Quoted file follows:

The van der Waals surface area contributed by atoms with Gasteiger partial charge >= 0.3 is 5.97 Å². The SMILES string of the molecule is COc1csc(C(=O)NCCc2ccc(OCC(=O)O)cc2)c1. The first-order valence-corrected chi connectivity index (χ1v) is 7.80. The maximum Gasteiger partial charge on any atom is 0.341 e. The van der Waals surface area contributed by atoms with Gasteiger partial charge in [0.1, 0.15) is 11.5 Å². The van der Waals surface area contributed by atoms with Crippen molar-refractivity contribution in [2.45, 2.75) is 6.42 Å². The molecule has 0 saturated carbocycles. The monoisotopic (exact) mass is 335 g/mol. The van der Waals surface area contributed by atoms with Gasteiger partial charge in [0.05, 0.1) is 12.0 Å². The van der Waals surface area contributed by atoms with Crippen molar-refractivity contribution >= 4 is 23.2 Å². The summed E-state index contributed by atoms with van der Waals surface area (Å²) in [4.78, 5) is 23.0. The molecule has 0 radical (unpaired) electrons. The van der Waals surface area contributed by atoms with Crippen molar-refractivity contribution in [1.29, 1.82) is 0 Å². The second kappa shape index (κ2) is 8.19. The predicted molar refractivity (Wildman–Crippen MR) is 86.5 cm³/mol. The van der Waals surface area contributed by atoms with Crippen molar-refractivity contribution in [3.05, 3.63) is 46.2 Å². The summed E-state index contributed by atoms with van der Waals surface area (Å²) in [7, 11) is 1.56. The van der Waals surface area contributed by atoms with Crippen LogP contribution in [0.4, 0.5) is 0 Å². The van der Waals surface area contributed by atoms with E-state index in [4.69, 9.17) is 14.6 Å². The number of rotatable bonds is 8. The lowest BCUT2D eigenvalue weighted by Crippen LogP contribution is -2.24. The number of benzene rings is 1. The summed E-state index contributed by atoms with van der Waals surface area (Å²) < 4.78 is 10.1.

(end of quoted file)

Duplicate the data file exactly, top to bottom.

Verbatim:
The van der Waals surface area contributed by atoms with Gasteiger partial charge >= 0.3 is 5.97 Å². The SMILES string of the molecule is COc1csc(C(=O)NCCc2ccc(OCC(=O)O)cc2)c1. The first-order valence-corrected chi connectivity index (χ1v) is 7.80. The maximum Gasteiger partial charge on any atom is 0.341 e. The van der Waals surface area contributed by atoms with Gasteiger partial charge in [0.1, 0.15) is 11.5 Å². The van der Waals surface area contributed by atoms with Crippen molar-refractivity contribution in [2.45, 2.75) is 6.42 Å². The molecule has 0 saturated carbocycles. The monoisotopic (exact) mass is 335 g/mol. The van der Waals surface area contributed by atoms with Gasteiger partial charge in [0.05, 0.1) is 12.0 Å². The van der Waals surface area contributed by atoms with Crippen molar-refractivity contribution >= 4 is 23.2 Å². The summed E-state index contributed by atoms with van der Waals surface area (Å²) in [4.78, 5) is 23.0. The molecule has 0 radical (unpaired) electrons. The van der Waals surface area contributed by atoms with Crippen molar-refractivity contribution in [1.29, 1.82) is 0 Å². The second kappa shape index (κ2) is 8.19. The predicted molar refractivity (Wildman–Crippen MR) is 86.5 cm³/mol. The van der Waals surface area contributed by atoms with Crippen molar-refractivity contribution in [3.05, 3.63) is 46.2 Å². The summed E-state index contributed by atoms with van der Waals surface area (Å²) in [7, 11) is 1.56. The van der Waals surface area contributed by atoms with Crippen LogP contribution in [0.4, 0.5) is 0 Å². The van der Waals surface area contributed by atoms with E-state index in [4.69, 9.17) is 14.6 Å². The number of rotatable bonds is 8. The lowest BCUT2D eigenvalue weighted by Crippen LogP contribution is -2.24. The number of benzene rings is 1. The summed E-state index contributed by atoms with van der Waals surface area (Å²) < 4.78 is 10.1.